Without a mechanism to regulate cross-strait negotiation and safeguard local industries, the livelihoods of millions of Taiwanese will be at stake if the government pushes the cross-strait service trade agreement between Taiwan and China through the legislature, hundreds of protesters said yesterday.
“If [the pact] is not screened clause-by-clause, we’ll fight to the very end,” Chen Chih-ming (陳志銘), president of the Kaohsiung Federation of Labor Unions, told protesters, who braved low temperatures and wind to gather in front of the Presidential Office on Ketagalan Boulevard in Taipei.
The protesters demanded that several pieces of legislation be passed to ensure transparency and democratic principles before the pact is screened by the Legislative Yuan.
They include a statute to regulate all agreements and treaties made between Taiwan and China; a bill to regulate incoming Chinese investment and workers; and a bill to institutionalize the impact assessment review of free trade.
Without such a safeguard mechanism, the jobs and wages of millions of local workers could suffer, particularly because neither local business sectors nor the legislature had been informed about the contents of the pact before it was signed in June, representatives who spoke at the rally said.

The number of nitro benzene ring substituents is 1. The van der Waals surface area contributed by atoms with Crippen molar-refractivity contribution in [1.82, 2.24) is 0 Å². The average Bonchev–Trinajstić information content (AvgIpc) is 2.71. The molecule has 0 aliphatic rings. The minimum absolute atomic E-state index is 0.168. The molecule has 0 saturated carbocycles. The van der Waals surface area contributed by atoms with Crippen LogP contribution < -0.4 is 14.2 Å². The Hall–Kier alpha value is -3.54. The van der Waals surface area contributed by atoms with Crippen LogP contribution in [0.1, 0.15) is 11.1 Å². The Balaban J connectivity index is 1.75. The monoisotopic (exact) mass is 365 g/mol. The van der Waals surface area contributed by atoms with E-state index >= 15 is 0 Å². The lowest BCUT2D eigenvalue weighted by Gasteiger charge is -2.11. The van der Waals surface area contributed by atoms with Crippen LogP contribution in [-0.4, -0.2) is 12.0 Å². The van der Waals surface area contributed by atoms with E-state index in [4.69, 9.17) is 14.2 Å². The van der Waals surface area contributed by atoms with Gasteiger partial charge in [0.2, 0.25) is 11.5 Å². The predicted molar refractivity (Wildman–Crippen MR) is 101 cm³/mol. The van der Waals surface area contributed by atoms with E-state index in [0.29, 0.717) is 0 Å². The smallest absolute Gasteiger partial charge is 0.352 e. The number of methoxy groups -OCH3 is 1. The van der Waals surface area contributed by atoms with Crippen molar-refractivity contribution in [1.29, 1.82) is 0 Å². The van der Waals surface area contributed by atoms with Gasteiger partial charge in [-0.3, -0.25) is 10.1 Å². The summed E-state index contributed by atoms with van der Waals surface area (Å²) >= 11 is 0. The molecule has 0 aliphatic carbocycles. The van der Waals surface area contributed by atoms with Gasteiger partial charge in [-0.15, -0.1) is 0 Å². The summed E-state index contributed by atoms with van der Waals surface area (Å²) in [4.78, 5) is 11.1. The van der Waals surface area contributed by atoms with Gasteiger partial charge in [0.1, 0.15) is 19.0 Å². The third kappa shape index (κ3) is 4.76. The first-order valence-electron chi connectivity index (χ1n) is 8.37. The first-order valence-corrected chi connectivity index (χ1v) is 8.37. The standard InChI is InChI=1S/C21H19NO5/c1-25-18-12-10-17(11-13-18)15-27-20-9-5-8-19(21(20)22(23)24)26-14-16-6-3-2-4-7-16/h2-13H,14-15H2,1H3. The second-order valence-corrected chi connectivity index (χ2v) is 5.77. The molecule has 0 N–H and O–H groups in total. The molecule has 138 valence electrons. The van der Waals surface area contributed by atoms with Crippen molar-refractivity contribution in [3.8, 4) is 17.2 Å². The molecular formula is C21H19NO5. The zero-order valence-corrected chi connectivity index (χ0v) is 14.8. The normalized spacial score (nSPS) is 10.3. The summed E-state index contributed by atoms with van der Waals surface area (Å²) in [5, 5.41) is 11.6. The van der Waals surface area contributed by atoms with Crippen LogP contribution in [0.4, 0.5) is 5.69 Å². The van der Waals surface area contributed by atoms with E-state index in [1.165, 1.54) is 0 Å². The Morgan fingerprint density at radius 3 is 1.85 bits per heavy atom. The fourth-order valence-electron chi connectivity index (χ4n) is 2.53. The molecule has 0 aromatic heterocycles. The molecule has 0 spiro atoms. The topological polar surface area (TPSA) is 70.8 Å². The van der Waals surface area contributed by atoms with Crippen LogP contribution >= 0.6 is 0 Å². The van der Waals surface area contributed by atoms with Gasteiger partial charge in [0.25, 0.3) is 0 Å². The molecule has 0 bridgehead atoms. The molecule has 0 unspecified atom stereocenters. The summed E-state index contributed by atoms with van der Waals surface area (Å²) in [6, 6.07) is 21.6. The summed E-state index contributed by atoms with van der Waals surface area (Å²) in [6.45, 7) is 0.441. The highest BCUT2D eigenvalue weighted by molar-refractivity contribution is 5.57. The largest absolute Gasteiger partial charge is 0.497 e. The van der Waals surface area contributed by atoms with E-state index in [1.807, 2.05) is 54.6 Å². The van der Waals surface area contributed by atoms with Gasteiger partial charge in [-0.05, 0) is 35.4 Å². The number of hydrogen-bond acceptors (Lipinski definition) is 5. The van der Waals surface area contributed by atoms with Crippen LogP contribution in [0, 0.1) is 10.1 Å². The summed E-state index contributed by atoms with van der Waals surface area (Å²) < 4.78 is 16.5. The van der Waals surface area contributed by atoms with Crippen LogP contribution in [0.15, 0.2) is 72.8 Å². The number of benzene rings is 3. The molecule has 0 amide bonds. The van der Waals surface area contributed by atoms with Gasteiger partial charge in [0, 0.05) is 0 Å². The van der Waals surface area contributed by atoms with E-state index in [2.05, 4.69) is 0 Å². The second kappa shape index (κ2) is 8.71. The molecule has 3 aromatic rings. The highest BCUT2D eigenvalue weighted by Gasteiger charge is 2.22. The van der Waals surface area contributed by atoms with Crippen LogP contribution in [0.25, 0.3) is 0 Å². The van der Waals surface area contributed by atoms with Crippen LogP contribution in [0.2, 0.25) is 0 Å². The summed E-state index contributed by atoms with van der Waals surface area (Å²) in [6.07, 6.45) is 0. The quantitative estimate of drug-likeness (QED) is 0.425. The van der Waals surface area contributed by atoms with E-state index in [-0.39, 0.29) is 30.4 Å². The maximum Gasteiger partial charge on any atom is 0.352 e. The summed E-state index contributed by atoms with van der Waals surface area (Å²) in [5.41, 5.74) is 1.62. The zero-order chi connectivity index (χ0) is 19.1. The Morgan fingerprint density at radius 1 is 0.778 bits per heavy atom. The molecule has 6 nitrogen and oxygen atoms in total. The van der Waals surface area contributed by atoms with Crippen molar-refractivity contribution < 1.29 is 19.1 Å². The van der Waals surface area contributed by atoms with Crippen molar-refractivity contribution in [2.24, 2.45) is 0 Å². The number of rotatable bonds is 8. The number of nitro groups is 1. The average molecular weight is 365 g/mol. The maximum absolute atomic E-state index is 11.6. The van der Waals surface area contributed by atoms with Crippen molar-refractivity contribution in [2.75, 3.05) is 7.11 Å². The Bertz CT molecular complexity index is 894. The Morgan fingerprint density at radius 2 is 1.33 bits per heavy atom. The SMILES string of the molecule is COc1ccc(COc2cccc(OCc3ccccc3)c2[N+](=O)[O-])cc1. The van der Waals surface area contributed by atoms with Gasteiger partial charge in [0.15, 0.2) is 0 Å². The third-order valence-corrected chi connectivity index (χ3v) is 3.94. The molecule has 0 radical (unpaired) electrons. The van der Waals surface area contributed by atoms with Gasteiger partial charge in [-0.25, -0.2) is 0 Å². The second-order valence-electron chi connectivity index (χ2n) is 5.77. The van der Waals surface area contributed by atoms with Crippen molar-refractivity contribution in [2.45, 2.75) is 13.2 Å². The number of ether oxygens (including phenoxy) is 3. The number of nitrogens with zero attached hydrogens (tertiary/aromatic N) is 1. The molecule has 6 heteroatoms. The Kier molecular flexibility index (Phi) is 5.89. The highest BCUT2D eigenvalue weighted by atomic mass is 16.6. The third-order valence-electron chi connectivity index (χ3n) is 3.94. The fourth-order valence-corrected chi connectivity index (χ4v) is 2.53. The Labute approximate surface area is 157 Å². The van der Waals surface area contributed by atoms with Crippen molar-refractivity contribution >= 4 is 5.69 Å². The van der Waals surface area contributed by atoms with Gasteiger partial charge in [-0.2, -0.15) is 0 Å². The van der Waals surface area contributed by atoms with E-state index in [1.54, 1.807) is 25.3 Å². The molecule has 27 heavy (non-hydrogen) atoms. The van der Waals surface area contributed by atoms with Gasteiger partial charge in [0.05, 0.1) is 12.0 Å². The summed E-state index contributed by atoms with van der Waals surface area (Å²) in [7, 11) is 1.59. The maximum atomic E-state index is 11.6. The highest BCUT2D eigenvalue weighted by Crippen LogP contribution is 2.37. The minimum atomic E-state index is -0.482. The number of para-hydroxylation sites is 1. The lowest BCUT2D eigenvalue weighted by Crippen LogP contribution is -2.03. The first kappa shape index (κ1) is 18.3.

The potential negative impact of the deal has been a serious concern not only for workers, but also for students and youth rights advocates.
“The agreement could be summed up in two words: undemocratic and unfair,” said Chiu Yu-bin (邱毓斌), president of the Taiwan Association for Human Rights.
The signing of the pact was “not democratic” because neither the public nor the legislature had been consulted. The pact would only benefit large corporations, he said.
“I would say that the KMT has been kidnapped by those large corporations and the signing of the pact has launched a new wave of class struggle between rich and poor,” Chiu added.
Aphrodite Hung (洪瑞璞), spokesperson of the Black Island Nation Youth Front (黑色島國青年聯盟), said it was unfair to have the future of millions of Taiwanese decided by only a handful of business tycoons and an administration that has been doing nothing but what Beijing wanted from it since 2008, when President Ma Ying-jeou (馬英九) took office.
Although the KMT has withdrawn its original plan to forcibly pass the deal in an extra legislative session next month, the protesters remain suspicious, fearing that the party could launch an “ambush.”
KMT lawmakers refused to fill in a questionnaire prepared by the Democratic Front Against Cross-Strait Trade in Services Agreement, which asked every lawmaker to state his or her position on the protesters’ demands, alliance spokesperson Lai Chung-chiang (賴中強) said.
Only 44 of the 113 lawmakers filled in the questionnaire, with one coming from the People First Party, three from the Taiwan Solidarity Union and all 40 Democratic Progressive Party legislators, Lai said.
At a separate protest earlier, dozens of members of the Alliance of Referendum for Taiwan gathered in front of the legislature at noon, saying that the opposition should cite Article 16 of the Economic Cooperation Framework Agreement (ECFA) and demand the termination of the pact.
Under Article 16 of the ECFA, Taiwan and China would have to hold negotiations within 30 days after a side gives written notice of its intention to terminate the agreement.